Will xenon be a stranger or a friend?: the cost, benefit, and future of xenon anesthesia.

  title={Will xenon be a stranger or a friend?: the cost, benefit, and future of xenon anesthesia.},
  author={Takahisa Goto and Yoshinori Nakata and Shigeho Morita},
  volume={98 1},
Xenon is both an old and a new anesthetic. Although its anesthetic properties have been known for more than 50 yr, it was largely forgotten until 1990, mainly because of its high cost. Aside from this problem, xenon possesses many of the characteristics of an ideal anesthetic. For example, its blood–gas partition coefficient is extremely small (0.115), yielding rapid emergence from anesthesia regardless of the duration of anesthesia. It lacks teratogenicity, and it produces analgesia, thereby… 

Molecular Mechanisms Transducing the Anesthetic, Analgesic, and Organ-protective Actions of Xenon

Clinical trials to assess the impact of xenon in settings with a high probability of injury such as cardiopulmonary bypass and neonatal asphyxia should be designed and underpinned with investigation of the molecular targets that transduce these effects.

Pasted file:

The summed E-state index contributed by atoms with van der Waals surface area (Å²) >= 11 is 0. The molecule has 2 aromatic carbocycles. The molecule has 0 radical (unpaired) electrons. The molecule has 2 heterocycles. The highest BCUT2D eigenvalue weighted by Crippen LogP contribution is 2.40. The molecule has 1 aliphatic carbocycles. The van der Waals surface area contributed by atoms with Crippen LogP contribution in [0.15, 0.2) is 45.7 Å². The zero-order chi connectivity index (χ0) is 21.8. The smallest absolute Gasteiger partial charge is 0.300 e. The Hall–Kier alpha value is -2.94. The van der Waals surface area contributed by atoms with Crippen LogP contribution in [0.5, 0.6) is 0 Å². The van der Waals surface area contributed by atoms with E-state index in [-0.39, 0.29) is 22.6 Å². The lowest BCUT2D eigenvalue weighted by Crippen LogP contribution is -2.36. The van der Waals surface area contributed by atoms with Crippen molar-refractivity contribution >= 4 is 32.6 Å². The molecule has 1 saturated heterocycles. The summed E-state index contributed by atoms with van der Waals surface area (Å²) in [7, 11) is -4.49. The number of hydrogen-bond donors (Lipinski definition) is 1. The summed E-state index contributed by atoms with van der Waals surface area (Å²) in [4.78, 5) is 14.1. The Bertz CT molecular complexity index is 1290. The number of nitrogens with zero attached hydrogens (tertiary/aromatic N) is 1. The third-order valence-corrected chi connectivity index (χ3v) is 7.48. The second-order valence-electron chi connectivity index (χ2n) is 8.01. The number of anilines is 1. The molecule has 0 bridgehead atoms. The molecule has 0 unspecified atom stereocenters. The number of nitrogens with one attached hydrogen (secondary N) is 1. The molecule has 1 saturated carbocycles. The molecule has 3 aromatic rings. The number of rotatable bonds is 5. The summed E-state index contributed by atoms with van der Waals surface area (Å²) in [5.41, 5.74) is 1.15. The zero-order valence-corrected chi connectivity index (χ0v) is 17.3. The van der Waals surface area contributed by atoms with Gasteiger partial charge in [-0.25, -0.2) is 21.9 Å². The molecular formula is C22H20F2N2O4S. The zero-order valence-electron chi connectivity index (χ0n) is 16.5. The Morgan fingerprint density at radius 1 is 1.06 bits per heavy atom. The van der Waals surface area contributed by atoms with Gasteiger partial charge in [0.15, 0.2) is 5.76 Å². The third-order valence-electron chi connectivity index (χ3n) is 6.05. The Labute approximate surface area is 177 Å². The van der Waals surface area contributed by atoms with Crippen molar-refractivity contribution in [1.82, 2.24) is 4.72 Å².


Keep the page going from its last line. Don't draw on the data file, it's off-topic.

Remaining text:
[How xenon works: neuro and cardioprotection mechanisms].

The usefulness of xenon in Anesthesiology requires more studies to be defined, and it seems unlikely that the advantages it offers in relation to other anesthetics justify it's use in patients ASA I-II.

Comparison of xenon‐based anaesthesia compared with total intravenous anaesthesia in high risk surgical patients *

Although xenon has previously been shown to exert superior haemodynamic stability, it was unable to demonstrate an advantage of xenon‐based anaesthesia compared to TIVA in high risk surgical patients.

Xenon preconditioning: molecular mechanisms and biological effects

The neuroprotective and cardioprotective effects of xenon preconditioning have been investigated in a lot of studies and some mechanisms related to these protections are proposed.

Inert gases as the future inhalational anaesthetics?

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This review will focus primarily on the cytotoxic effects of anesthetics, and offer some practical resolutions that may attenuate their long-term harm.

The uses of helium and xenon in current clinical practice

This review focuses on the history of the discovery of both gases, their unique physicochemical properties and describes their uses in clinical practice with particular emphasis on those applicable to anaesthesia.

The Effective Concentration 50 (EC50) for Propofol with 70% Xenon Versus 70% Nitrous Oxide

Xenon seems to be clinically more potent than nitrous oxide, but still requires minimal supplement of a hypnotic anesthetic to suppress noxious stimulation during and after skin incision.

General Anesthetic Gases and the Global Environment

  • Y. Ishizawa
  • Environmental Science
    Anesthesia and analgesia
  • 2011